Saturday, May 4, 2013

Mother's Day

Here is another idea from the Friend May 2004.

I used this a few years ago and it was a great way to introduce the song when the kids aren't too familiar with this mother's day song. I do miss the section in the Friend that used to help music leaders and had sharing time ideas, but I guess with blogs these days it isn't as hard to find ideas.

"We show love for our mothers by listening carefully, obeying, and speaking kindly. Before Primary, hide wordstrips (LOVE US, TEACH US, GUIDE US, HELP US) around the room. Sing the first verse of “Mother, I Love You” (p. 207). Read aloud some of the responsibilities of mothers from “The Family: A Proclamation to the World,” paragraphs 6 and 7. Have the children listen for what mothers are primarily responsible for (the nurture of their children, which includes teaching, guiding, and caring for them).
Play the game “Mother, May I?” to find the wordstrips that describe ways mothers nurture their children. Divide the children into four groups and choose a child from each group to stand anywhere in the room. Make statements that direct each child to find a hidden wordstrip. (For example, “John, you may take 10 giant steps toward me,” “Maria, you may take 6 side steps to the left.”) As you continue to direct each child, he or she must ask “Mother, may I?” before taking any steps. If the child forgets to respond by first saying “Mother, may I?”, choose another child from that group to take his or her place. When all the wordstrips have been found, have the children work in groups to act out ways they can show how mothers do what is on their wordstrip. Let the Primary guess the answers.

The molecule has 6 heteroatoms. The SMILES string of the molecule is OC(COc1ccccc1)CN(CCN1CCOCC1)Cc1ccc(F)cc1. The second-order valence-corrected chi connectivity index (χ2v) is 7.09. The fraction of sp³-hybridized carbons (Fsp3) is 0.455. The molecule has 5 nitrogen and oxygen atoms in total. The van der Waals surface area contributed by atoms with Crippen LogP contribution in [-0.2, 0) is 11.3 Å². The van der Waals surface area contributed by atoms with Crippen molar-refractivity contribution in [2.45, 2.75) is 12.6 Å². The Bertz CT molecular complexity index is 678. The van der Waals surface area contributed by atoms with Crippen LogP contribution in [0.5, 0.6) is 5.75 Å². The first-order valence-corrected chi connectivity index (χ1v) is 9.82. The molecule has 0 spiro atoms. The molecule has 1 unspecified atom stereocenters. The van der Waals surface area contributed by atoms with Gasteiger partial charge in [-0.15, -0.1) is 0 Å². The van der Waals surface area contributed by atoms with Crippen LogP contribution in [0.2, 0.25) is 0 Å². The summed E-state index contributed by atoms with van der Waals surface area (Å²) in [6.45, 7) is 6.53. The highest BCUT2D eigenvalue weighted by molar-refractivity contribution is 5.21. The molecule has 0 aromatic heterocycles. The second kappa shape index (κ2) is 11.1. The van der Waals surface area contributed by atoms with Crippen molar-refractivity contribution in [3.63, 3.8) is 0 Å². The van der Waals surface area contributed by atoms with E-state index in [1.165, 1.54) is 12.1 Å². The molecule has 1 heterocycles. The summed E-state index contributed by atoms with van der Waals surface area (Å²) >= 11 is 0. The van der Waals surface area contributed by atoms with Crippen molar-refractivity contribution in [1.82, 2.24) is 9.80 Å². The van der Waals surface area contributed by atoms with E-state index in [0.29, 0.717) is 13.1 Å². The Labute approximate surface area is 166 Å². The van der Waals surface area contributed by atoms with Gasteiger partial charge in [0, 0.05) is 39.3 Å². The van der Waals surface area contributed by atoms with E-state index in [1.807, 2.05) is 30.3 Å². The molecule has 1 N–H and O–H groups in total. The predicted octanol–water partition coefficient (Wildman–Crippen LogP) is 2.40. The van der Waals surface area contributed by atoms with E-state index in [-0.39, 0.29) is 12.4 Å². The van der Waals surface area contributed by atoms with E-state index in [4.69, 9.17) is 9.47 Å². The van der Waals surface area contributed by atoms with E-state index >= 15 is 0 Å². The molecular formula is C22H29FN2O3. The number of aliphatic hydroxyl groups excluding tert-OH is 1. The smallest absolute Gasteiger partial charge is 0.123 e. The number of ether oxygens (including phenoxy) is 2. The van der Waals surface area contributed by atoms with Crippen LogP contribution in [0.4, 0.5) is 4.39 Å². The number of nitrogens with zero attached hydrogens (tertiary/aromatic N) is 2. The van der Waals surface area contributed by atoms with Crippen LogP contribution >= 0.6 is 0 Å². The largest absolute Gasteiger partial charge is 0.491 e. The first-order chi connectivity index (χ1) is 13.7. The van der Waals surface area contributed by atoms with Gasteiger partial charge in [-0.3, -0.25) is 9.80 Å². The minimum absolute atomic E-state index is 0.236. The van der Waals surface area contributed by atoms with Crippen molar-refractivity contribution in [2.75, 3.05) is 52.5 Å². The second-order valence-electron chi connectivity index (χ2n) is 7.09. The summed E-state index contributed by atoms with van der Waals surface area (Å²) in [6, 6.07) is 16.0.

Sing the second verse of “Mother, I Love You.” Have the children listen for ways they can show love for their mothers (help you, mind you). Bear testimony of the importance and blessing of mothers in our lives."

I will say that be mindful of the younger children (sunbeams) if you have them play Mother May I? I just noticed that they were a little confused if I would say no. I think they thought they did something wrong or were in trouble. It was interesting. So I stopped saying no to them but the older kids thought it was funny when I would say no. That is just my small tip.

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